Let's use some common sense
OK. CBS-affiliated TV stations are telling the FCC that its new obscenity rules will stifle live news coverage. Public stations say they've begun self-censorship that includes yanking an "Antiques Roadshow" episode in which one of the objects was the nude picture of a celebrity. Read about it in the LA Times.
Let's say I'm a little skeptical of the claims. If news directors are really running that scared that someone might yell an expletive at a breaking news event that probably doesn't need to be covered live but is because we've got the helicopter, and the live truck, etc., then they've become more corporate toadies than I expected. And the FCC has lost its gourd.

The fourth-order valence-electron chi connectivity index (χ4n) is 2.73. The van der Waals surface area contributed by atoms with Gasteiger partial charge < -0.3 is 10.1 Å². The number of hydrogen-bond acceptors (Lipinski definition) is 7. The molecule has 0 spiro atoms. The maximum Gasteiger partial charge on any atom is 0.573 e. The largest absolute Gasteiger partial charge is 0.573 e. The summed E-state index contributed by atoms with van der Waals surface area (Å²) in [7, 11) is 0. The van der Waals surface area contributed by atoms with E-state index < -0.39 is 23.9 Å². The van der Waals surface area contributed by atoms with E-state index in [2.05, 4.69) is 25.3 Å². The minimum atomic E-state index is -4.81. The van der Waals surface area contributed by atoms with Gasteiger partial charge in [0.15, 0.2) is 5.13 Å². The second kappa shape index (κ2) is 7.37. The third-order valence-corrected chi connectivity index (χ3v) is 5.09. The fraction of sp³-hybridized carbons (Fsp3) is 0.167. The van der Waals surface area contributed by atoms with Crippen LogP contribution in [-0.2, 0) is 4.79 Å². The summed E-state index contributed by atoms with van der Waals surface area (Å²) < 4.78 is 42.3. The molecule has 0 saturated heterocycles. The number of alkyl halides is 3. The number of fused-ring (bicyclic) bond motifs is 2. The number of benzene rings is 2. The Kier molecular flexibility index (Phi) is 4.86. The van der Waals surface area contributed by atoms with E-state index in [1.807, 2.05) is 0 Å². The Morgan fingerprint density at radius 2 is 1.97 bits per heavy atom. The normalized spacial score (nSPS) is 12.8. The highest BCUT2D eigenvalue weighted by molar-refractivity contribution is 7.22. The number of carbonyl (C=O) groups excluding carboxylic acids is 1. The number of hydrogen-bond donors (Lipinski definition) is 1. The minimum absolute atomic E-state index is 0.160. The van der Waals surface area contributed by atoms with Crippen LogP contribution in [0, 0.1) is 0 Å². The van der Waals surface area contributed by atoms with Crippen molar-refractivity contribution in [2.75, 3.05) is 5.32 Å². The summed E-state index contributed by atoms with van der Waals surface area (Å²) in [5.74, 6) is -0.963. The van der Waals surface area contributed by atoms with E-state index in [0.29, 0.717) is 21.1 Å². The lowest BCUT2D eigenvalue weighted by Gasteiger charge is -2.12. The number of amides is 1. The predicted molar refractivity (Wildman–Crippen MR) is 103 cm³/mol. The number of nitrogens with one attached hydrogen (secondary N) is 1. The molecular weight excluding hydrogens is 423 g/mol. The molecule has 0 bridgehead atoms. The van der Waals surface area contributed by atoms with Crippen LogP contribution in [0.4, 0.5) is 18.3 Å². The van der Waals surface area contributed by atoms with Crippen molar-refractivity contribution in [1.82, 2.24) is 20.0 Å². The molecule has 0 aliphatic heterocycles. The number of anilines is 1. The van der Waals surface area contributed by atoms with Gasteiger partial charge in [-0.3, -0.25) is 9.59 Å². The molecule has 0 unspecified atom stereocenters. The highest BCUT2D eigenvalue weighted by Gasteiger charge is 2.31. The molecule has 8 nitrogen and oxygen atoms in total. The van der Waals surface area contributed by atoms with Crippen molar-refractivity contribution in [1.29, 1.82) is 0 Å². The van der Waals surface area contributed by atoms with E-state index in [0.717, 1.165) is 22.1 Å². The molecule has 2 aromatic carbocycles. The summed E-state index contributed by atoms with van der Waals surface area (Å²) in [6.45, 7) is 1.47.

But let's assume for the moment it's true. I see benefits. Among them are the commission of journalism -- the idea that maybe it's not a bad thing to take a deep breath before you air or print something and think about it for a nanosecond. Call me hopelessly out of touch (and look, I worked in TV when the first live trucks came out and we covered anything that moved to get the logo on the streets), but I remember growing up in New York and watching the riots of the 1960s on TV -- yes, delayed coverage, no less -- and finding it no less compelling, no less informative. And darn good journalism in many cases, as I reflect on it. I don't think there's anything wrong with having a two-, five- or 10-minute delay in many cases. As I said, it's called journalism.